While regular readers of this column will appreciate that I am long in tooth (the corollary being that I am short in memory) – I still remember 8 inch 1.2MB floppy disks that would only hold less than 1MB under CPM.
My first I.T. task before I jumped ship form electronics to computing was diagnosing an elderly CPM based word processing system that had 5.25 inch floppy drives and an equally mature Enhanced Small Disk Interface (ESDI) hard drive. Based on the old ST506/412 interface originally devised by Seagate Technology, in the early 80’s ESDI was a common sight for the field engineer. While I cannot remember the exact capacity of the drive, it was only double digit Megabytes – if that. After a time examining the system, it was clear that the hard disk was either encountering a large number of consecutive bad sectors or had suffered a head crash, as the endless “Skip Retry Ignore” prompt testified.
It wasn’t until I moved from the electronics environment to I.T. that I encountered the 8 inch drives. Attached to some arcane piece of big iron, these drives were well past their sell by date as demonstrated by the protective layer of dust that gathered around the front bezel and indeed the door handle that was used to secure the floppy disk in place and lower the heads onto the media. Oh, how in these days the demons of bad sectors, corrupt media, and dirt used to haunt the I.T tech – a backup floppy with a year or two accounting data could be destroyed by a well aimed fingerprint onto the media itself. Saying that, with a scalpel, a sacrificial carcass from a new floppy disk and some industrial alcohol the data often could often be recovered. The old school trick of holding the media up against a bright light would allow the technician to see if the drive heads had come in contact with the media, and if no light showed through, a gentle clean with a non-abrasive lint-free tissue often cured the problem. While magnetic drop-outs did occur, more often than not physical contamination was the cause of many issues (including dirty drive heads).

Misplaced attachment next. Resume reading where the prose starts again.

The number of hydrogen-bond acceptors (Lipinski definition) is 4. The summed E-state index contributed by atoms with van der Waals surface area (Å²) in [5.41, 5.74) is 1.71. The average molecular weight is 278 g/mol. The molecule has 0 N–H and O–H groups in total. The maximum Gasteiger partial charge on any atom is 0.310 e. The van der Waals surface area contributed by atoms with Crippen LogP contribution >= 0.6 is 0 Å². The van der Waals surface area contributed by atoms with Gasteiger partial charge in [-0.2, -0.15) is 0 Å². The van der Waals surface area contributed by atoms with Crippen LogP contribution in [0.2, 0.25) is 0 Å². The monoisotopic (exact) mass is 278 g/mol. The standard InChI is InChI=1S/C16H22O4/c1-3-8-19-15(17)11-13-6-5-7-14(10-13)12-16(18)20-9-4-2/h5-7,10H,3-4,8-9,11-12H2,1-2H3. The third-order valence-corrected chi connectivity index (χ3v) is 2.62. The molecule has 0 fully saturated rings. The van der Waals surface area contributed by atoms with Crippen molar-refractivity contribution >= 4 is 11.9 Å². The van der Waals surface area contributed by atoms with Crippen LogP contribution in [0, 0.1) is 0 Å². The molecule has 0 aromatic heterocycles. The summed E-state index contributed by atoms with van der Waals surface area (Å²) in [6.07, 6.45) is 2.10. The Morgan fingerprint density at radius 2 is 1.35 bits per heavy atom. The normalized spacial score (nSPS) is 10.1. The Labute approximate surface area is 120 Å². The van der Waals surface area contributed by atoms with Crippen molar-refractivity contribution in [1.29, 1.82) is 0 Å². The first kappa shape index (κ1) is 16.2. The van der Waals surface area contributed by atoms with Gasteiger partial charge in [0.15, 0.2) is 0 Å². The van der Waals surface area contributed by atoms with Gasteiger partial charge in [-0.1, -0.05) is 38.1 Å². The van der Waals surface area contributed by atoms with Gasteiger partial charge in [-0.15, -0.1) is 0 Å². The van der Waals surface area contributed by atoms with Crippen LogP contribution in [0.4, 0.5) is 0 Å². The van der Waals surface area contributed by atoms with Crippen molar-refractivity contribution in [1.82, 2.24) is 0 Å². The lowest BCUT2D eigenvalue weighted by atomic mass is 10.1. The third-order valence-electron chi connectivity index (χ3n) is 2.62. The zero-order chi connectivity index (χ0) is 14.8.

This progression and evolution of floppy media continued through 1.44MB and 2.88MB and onwards, until the time came for the hard drive and CDROM drive to become ubiquitous. I remember a fellow engineer proudly demonstrating his new CDROM drive, and commenting on how flawlessly the proprietary software had installed under Windows 3.1. Suddenly, attached media had grown up and the availability of an encyclopedia on the desktop via this shiny platter (which at the time seemed almost indestructible) was revolutionary. Yet the concept of quickly expandable mass online storage hadn’t really been adopted in the commercial environment – yes we had dedicated servers, but these only handled certain network protocols. If you wanted TCP/IP the stack itself was not included in the commercial Operating Systems of the time, so you were strictly limited in flexibility.